by Greg Drew
The energy industry in Ontario is staggering through massive changes. The aftershocks of the August blackout are still resonating and third quarter productivity reports magnify the negative financial impact of that momentous event. As the struggle continues to maintain and operate our nuclear generators, the need for conservation has become brutally apparent.
Property owners are faced with impending increases to their electricity costs. An often overlooked opportunity to reduce costs is electricity sub-metering.
What is electricity sub-metering?
Sub-metering is the measurement and billing of electricity consumption for individual suites in a bulk-metered, multi-unit building.
With the installation of a sub-metering system, the landlord implements a fair user-pay billing system, and the subsidization of wasteful tenants is eliminated. In a typical apartment building, 10% of the residents use 25% of the hydro. In an individually metered building, the residents that practice conservation benefit with lower monthly expenses.
At the same time, the building owner is only exposed to the electricity expense for the common areas. Depending on the nature of the electrical loads within the building, this may represent as little as 20% of the overall electricity cost. Under this scenario, a 10% increase to electricity rates represents only a 2% cost increase to the building owner.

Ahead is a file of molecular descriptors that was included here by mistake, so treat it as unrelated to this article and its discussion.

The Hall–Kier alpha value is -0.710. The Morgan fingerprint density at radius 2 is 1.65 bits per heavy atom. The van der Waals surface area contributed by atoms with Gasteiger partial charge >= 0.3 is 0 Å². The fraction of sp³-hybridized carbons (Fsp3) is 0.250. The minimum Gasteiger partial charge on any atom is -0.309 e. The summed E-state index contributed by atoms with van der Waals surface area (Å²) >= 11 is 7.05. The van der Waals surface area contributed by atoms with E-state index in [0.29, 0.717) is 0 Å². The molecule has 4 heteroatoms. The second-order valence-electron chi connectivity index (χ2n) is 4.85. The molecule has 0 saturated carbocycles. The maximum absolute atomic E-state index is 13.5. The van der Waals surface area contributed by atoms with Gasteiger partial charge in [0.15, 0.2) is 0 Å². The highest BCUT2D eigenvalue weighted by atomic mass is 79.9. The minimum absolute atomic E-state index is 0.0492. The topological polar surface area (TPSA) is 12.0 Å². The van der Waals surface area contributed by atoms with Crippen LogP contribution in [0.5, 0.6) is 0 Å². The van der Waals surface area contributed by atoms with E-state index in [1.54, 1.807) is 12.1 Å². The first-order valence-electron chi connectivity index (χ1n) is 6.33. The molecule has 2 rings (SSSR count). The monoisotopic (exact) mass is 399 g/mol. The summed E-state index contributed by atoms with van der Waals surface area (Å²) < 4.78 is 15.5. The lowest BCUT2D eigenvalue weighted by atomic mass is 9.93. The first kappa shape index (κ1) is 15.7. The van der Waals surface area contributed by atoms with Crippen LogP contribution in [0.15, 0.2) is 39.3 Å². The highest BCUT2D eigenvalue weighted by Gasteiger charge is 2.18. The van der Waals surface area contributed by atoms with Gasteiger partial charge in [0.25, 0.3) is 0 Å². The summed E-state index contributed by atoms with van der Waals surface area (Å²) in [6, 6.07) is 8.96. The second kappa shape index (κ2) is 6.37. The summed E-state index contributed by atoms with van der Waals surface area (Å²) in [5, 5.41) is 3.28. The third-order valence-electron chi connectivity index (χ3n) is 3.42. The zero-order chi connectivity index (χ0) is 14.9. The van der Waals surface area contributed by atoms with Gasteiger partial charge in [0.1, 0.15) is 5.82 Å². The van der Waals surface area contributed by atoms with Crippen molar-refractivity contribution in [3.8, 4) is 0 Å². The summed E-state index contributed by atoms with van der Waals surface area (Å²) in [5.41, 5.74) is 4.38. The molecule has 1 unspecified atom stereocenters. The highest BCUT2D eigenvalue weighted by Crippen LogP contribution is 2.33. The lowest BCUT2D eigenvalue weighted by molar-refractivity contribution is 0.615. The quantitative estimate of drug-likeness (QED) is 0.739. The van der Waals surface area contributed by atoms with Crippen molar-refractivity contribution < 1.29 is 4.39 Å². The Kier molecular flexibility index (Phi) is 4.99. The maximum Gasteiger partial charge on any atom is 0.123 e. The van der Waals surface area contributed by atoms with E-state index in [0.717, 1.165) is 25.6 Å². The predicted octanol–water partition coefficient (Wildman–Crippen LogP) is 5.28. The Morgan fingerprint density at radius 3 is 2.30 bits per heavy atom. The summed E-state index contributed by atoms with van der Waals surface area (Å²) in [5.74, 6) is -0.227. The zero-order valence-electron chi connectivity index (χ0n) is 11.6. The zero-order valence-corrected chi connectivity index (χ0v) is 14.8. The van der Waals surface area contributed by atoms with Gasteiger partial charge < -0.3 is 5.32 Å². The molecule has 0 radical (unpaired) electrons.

The consumption for common area electricity usage remains virtually static year-over-year, making budgeting significantly easier. In a bulk-metered building, the landlord is exposed to the potential for large increases in consumption which may result from changing weather patterns, an increase in the number of air conditioned suites, or a change in the building’s demographics.
Sub-metering differs from direct metering by the LDC (Local Distribution Company – i.e. Toronto Hydro) as the residents can benefit by being invoiced based on the lower bulk-metered rates charged to large consumers. As well, residents may profit from the decreased administration fees levied by sub-metering companies in comparison to those of the LDCs for direct-metered buildings.
There are multiple methods available for financing a sub-metering system including (but not limited to) paying for the system outright as well as various means of on-bill financing. An owner may benefit by applying to Natural Resources Canada for financial incentives to help fund the cost of qualifying energy conservation projects through its Energy Innovators Initiative (EII) program. Access to sophisticated online reports further enhances the value of a sub-metering system.
Already reeling from the impact of a soft rental market, property owners must now face the spectre of imminent electricity price increases. With electricity representing one of the largest operating expenses for multi-residential dwellings, landlords must recognize that electricity sub-metering offers a means to limit exposure to future increases in consumption and electricity rates.
Bulk Metered Building